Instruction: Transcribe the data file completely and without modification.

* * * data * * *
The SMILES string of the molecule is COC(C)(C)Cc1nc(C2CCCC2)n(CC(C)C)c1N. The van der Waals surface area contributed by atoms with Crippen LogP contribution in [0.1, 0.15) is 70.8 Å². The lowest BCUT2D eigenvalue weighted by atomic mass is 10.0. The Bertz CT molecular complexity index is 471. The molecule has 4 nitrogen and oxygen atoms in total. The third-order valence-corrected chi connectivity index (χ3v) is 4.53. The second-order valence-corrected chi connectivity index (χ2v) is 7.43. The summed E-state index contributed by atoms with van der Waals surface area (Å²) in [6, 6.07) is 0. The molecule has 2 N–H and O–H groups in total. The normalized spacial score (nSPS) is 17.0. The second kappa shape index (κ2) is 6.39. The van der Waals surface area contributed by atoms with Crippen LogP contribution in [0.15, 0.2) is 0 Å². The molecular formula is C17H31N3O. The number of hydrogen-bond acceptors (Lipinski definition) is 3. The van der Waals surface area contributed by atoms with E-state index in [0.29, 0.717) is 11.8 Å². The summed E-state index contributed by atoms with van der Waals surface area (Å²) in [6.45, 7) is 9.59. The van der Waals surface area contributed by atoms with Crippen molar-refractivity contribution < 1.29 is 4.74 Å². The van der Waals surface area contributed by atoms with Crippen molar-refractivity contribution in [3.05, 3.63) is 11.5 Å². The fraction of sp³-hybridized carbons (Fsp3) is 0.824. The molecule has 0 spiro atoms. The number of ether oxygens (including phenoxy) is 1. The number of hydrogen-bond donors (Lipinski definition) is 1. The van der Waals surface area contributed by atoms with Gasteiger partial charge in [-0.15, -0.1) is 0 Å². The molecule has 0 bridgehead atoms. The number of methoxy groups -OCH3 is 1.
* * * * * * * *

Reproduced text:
The SMILES string of the molecule is COC(C)(C)Cc1nc(C2CCCC2)n(CC(C)C)c1N. The van der Waals surface area contributed by atoms with Crippen LogP contribution in [0.1, 0.15) is 70.8 Å². The lowest BCUT2D eigenvalue weighted by atomic mass is 10.0. The Bertz CT molecular complexity index is 471. The molecule has 4 nitrogen and oxygen atoms in total. The third-order valence-corrected chi connectivity index (χ3v) is 4.53. The second-order valence-corrected chi connectivity index (χ2v) is 7.43. The summed E-state index contributed by atoms with van der Waals surface area (Å²) in [6, 6.07) is 0. The molecule has 2 N–H and O–H groups in total. The normalized spacial score (nSPS) is 17.0. The second kappa shape index (κ2) is 6.39. The van der Waals surface area contributed by atoms with Crippen LogP contribution in [0.15, 0.2) is 0 Å². The molecular formula is C17H31N3O. The number of hydrogen-bond acceptors (Lipinski definition) is 3. The van der Waals surface area contributed by atoms with E-state index in [0.29, 0.717) is 11.8 Å². The summed E-state index contributed by atoms with van der Waals surface area (Å²) in [6.45, 7) is 9.59. The van der Waals surface area contributed by atoms with Crippen molar-refractivity contribution < 1.29 is 4.74 Å². The van der Waals surface area contributed by atoms with Crippen molar-refractivity contribution in [3.05, 3.63) is 11.5 Å². The fraction of sp³-hybridized carbons (Fsp3) is 0.824. The molecule has 0 spiro atoms. The number of ether oxygens (including phenoxy) is 1. The number of hydrogen-bond donors (Lipinski definition) is 1. The van der Waals surface area contributed by atoms with Gasteiger partial charge in [-0.15, -0.1) is 0 Å². The molecule has 0 bridgehead atoms. The number of methoxy groups -OCH3 is 1.